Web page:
Fit a mixer with a whisk attachment and whisk the heavy cream, almond liqueur (if using), sugar, and vanilla extract together in a large chilled bowl until it forms soft peaks. In a trifle dish, arrange a single layer of oreo cookies (for my dish, I used between 8-11 cookies per layer, since the sides flare outward) in a circle, with a cookie or two in the middle. Carefully spread about a 1/2 cup of whipped cream over this first layer. Repeat layering cookies and whipped cream, ending with a layer of whipped cream on top. Crumble a last cookie over the top. Cover and refrigerate overnight before serving.

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{ 33 comments… read them below or add one }

Andria January 6, 2013 at 3:58 am

Hi Julie,
I’m sorry that happened to you. Twice.

I’m old school. If I can’t say something nice online, I don’t say anything. That’s really hard for me because underneath this award winning personality is a hot head. I know. It’s hard to believe, but true. I wake up looking for a fight. I think it’s because I was born and raised in South Jersey.

I just don’t respond to negativity online. People are not real online. They say things they don’t really have the courage to sat in person. I would rather confront someone in person. That’s another reason why I don’t get involved with the online nitwits.

Your students are lucky to have you. I wish you were my teacher. And I think you’re great. I bet Snarky McSnarkerson never got to strike a pose with Ina. Sorry this comment is so long. I’m a bit wordy.

I only had amaretto on hand so I made an amaretto sour. But I’ll definitely make your icebox cake because life is too short not to eat oreos with homemade whipped cream and amaretto. Thanks for the recipe. And fight the power.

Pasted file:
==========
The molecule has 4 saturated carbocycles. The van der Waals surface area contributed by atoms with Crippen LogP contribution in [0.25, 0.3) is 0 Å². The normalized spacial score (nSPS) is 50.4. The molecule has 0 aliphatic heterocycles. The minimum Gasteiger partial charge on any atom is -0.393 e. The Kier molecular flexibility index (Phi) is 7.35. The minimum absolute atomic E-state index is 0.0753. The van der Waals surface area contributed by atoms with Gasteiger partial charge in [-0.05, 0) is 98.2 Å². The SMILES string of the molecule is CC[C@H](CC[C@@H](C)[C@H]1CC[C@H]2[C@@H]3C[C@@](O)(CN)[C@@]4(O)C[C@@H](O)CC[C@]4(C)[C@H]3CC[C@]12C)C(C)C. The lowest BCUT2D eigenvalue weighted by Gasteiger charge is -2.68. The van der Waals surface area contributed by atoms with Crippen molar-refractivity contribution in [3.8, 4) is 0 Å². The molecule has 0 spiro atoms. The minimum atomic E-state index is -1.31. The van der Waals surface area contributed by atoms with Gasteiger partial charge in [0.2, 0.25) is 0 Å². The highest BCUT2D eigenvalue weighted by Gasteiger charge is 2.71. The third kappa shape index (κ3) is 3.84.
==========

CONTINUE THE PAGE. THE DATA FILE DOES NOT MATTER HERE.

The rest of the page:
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Julie @ Willow Bird Baking January 6, 2013 at 4:02 am

Love it, Andria!!

I can be quite the hothead too, and I have to continually restrain myself and remind myself who I want to be. It can be so hard! You’re right, though, that people aren’t their real, whole selves online (or via text, for that matter), and we should be careful with each other in that arena. I feel sometimes like social media has changed the world for the worse.

Thanks, girl! Hope you love the amaretto sour and, eventually, the icebox cake :)

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Nathan January 6, 2013 at 4:01 am

For teetotalers, would you recommend simply omitting the liqueur, or replacing it with some other liquid?

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Julie @ Willow Bird Baking January 6, 2013 at 4:02 am

Just omit :) I’ll add that it’s optional on the recipe.

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AliciaM January 6, 2013 at 4:14 am